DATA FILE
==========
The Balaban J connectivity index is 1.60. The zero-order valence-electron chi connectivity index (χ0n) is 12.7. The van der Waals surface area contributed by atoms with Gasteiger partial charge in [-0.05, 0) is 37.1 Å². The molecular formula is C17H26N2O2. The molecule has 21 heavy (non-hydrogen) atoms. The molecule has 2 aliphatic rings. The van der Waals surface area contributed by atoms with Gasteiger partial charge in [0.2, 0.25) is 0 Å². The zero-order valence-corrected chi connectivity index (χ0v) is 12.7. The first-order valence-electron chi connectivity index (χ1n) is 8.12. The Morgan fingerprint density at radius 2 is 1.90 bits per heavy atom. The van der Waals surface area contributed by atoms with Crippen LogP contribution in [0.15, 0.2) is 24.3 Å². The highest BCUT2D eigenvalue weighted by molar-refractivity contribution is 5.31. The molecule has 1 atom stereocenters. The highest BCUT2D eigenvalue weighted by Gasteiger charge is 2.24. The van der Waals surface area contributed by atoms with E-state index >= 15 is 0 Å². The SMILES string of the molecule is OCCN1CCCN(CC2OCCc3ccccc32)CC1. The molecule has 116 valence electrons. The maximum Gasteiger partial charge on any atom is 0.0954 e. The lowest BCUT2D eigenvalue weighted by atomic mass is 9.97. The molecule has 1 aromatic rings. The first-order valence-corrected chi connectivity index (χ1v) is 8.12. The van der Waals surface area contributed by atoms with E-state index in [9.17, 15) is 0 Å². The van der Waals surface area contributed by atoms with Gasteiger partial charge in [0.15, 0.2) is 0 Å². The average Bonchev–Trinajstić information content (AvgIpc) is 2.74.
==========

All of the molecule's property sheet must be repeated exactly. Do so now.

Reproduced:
The Balaban J connectivity index is 1.60. The zero-order valence-electron chi connectivity index (χ0n) is 12.7. The van der Waals surface area contributed by atoms with Gasteiger partial charge in [-0.05, 0) is 37.1 Å². The molecular formula is C17H26N2O2. The molecule has 21 heavy (non-hydrogen) atoms. The molecule has 2 aliphatic rings. The van der Waals surface area contributed by atoms with Gasteiger partial charge in [0.2, 0.25) is 0 Å². The zero-order valence-corrected chi connectivity index (χ0v) is 12.7. The first-order valence-electron chi connectivity index (χ1n) is 8.12. The Morgan fingerprint density at radius 2 is 1.90 bits per heavy atom. The van der Waals surface area contributed by atoms with Crippen LogP contribution in [0.15, 0.2) is 24.3 Å². The highest BCUT2D eigenvalue weighted by molar-refractivity contribution is 5.31. The molecule has 1 atom stereocenters. The highest BCUT2D eigenvalue weighted by Gasteiger charge is 2.24. The van der Waals surface area contributed by atoms with E-state index >= 15 is 0 Å². The SMILES string of the molecule is OCCN1CCCN(CC2OCCc3ccccc32)CC1. The molecule has 116 valence electrons. The maximum Gasteiger partial charge on any atom is 0.0954 e. The lowest BCUT2D eigenvalue weighted by atomic mass is 9.97. The molecule has 1 aromatic rings. The first-order valence-corrected chi connectivity index (χ1v) is 8.12. The van der Waals surface area contributed by atoms with E-state index in [9.17, 15) is 0 Å². The van der Waals surface area contributed by atoms with Gasteiger partial charge in [0.15, 0.2) is 0 Å². The average Bonchev–Trinajstić information content (AvgIpc) is 2.74.